The 5 best late-round tight end fliers in fantasy football

The 5 best late-round tight end fliers in fantasy football

Fantasy football draft strategy tips and advice

The 5 best late-round tight end fliers in fantasy football


This year, like in recent offseasons, the tight end position is rather deep for fantasy football prospects. It’s also once again top-heavy, featuring six reliable No. 1 targets before a notable decline in relative safety. Once those names are off the board, gamers have to decide whether to invest in a starter from the next tier of players or wait even longer to chance it on someone assigned to the backup grouping.

In some cases, drafting a No. 2 tight end isn’t a worthwhile venture, though having a reserve is a must if your starter is injury-prone, generally risky, or among the matchup-based tier. These five tight ends are the best places to turn for taking a late-round gamble on a player defying the odds and ascending to the realm of borderline TE1 territory.

Tyler Higbee, Los Angeles Rams

Credit: Kirby Lee-USA TODAY Sports

A late-season stretch of remarkable play from Higbee in 2019 had gamers excited about his potential the following season. While he improved in the scoring column in both raw counting stats and also efficiency, consistency was lacking. Three of his five TDs came in Week 2, and he would go long stretches with single-digit returns in PPR — consistent, just not in the good way. Last season saw Higbee’s targets increase from 60 to 85 in the same number of games (15), resulting in a natural uptick in receptions (44 to 61), though his efficiency fell flat with only 9.8 yards per grab and as many touchdowns scored as in ’20.

The 2021 Rams return arguably the league’s top receiver in Cooper Kupp and inked veteran Allen Robinson to a lucrative deal following a serious downturn in his production. Odell Beckham Jr. (knee) remains a free agent and isn’t even a lock to play if signed. The knife cuts both ways. Sure, Higbee should remain involved and possibly even see a boost in targets while facing single coverage, but he also has basically a snowball’s prayer in you know where to take his game into the TE1 ranks.

David Njoku, Cleveland Browns

Credit: Ken Blaze-USA TODAY Sports

How many proven targets exist in this offense outside of Amari Cooper? Running back Kareem Hunt is about it. Njoku was given a sizeable deal to stick around and no longer has Austin Hooper to interfere with his target share. The Browns acquired Deshaun Watson for a massive upgrade at quarterback, but we’re all still waiting to learn the fate of his likely impending suspension status.

Presuming Watson indeed misses time, the step down to Jacoby Brissett is devastating for wide receivers but not so much tight ends. The veteran game manager will keep Njoku involved, albeit at a possible detriment to his overall upside. The Miami product is in an ideal spot to finally live up to his Round 1 draft billing.

Evan Engram, Jacksonville Jaguars

Credit: Bob Self, Florida Times-Union

Engram exploded as a rookie tight end what might as well have been a million seasons ago, and he has mostly been an injury-plagued, poorly utilized fantasy anchor ever since. He managed to stay on the field during every game in 2020 for the first time in four tries at that point, only to sit twice in 2021’s expanded slate.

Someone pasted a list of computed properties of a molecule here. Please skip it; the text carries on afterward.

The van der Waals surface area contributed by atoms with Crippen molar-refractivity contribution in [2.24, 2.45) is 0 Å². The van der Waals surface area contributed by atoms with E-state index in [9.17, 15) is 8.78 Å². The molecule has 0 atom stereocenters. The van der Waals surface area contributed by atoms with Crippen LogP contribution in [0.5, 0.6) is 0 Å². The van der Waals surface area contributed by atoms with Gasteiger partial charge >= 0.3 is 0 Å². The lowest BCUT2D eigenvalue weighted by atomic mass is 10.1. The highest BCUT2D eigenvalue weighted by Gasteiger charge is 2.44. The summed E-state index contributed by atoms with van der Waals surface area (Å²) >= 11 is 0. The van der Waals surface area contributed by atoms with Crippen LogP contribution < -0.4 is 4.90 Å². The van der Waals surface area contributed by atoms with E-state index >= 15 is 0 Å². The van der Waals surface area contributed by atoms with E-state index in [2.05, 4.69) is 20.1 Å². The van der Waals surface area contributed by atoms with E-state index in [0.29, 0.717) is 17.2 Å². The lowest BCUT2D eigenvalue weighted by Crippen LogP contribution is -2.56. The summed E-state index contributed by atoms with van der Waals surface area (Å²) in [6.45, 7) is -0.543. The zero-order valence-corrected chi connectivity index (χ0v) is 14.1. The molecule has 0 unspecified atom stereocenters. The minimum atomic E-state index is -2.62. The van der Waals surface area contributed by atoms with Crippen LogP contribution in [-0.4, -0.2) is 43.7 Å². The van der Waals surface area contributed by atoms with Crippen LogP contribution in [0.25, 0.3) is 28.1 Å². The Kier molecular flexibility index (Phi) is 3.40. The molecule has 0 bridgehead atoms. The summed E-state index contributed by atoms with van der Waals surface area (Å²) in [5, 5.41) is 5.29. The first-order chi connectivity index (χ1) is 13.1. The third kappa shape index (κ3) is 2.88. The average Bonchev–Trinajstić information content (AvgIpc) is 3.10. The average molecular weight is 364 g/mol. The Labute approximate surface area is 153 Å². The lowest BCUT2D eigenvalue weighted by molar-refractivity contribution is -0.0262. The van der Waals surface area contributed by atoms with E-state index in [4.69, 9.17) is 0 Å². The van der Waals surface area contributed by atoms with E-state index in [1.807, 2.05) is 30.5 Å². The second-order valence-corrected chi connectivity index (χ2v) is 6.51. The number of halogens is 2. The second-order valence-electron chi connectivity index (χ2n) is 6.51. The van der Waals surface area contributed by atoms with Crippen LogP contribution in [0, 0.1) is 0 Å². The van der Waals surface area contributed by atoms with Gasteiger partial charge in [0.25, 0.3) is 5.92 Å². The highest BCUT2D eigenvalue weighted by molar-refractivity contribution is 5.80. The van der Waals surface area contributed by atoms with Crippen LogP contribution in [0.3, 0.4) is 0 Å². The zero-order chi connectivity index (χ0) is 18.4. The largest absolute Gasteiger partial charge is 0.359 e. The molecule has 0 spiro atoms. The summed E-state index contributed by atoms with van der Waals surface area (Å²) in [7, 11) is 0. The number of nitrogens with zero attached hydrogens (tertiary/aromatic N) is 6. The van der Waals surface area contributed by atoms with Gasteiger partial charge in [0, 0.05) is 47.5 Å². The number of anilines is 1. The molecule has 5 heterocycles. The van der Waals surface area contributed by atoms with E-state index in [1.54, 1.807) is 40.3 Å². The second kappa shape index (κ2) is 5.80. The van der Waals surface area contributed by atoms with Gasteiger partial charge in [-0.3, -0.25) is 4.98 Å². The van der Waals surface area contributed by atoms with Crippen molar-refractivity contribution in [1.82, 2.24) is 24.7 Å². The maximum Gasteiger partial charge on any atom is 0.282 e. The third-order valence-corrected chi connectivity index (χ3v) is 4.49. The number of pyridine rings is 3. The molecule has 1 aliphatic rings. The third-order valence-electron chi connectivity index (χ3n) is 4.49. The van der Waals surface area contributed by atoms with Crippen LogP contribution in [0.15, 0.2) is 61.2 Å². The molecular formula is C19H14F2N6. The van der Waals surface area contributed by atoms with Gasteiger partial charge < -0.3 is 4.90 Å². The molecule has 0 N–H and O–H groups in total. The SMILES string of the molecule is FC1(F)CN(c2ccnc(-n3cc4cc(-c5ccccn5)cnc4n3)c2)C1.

Getting a fresh start in Jacksonville, Engram has a chance to resurrect his career in a system that has produced consistent fantasy results for tight ends. He has a generational talent at quarterback, even if it may not have seemed that way a year ago. Trevor Lawrence should be markedly improved in his second season if for no reasons other than he can’t get worse and has a proven quarterback instructor as a head coach. Despite spending big in free agency, it’s difficult to say the Jaguars drastically upgraded at wideout, which bodes well for Engram to threaten a return to TE1 status.

Irv Smith Jr., Minnesota Vikings

Credit: David Berding-USA TODAY Sports

Injuries have completely derailed a promising career by a talented tight end. Smith entered in 2019 as a reserve to Kyle Rudolph and gained valuable experience while demonstrating that he belongs in the pro ranks. His sophomore season saw five touchdowns scored over 30 catches, missing three regular-season contests with back and groin issues. Smith sat out all of 2021 with torn knee cartilage.

Now healthy, Smith sits atop the positional depth chart with no one of note to steal looks from him. He would, in theory, be third on any given play’s pecking order — while that’s obviously a generalization, it still suggests there’s value to be had after seeing wideout K.J. Osborn and last year’s starting tight end, Tyler Conklin, offering fantasy worthiness at various points. If we get 15-plus games out of Smith, there’s borderline TE1 value to he had.

Noah Fant, Seattle Seahawks

(Denny Medley, USA TODAY Sports)

Will Seattle add another veteran to compete? Perhaps Jimmy Garoppolo? It may not matter. Inexperience quarterbacks (Drew Lock) and veteran game managers alike (Geno Smith) have a penchant for relying on the tight end position.

The Seahawks, despite what might be the worst QB room in football, still boast one of the league’s top tandems at wide receiver, but little exists otherwise in terms of proven targets. Whether it be a lack of versatility at running back or an unproven No. 3 receiver, Seattle has a role to be filled here. Fant was useful in Denver with similar circumstances, and we saw remarkable consistency year over year the past two seasons from the 2019 first-rounder. Expect high-end No. 2 volume from this safety blanket.


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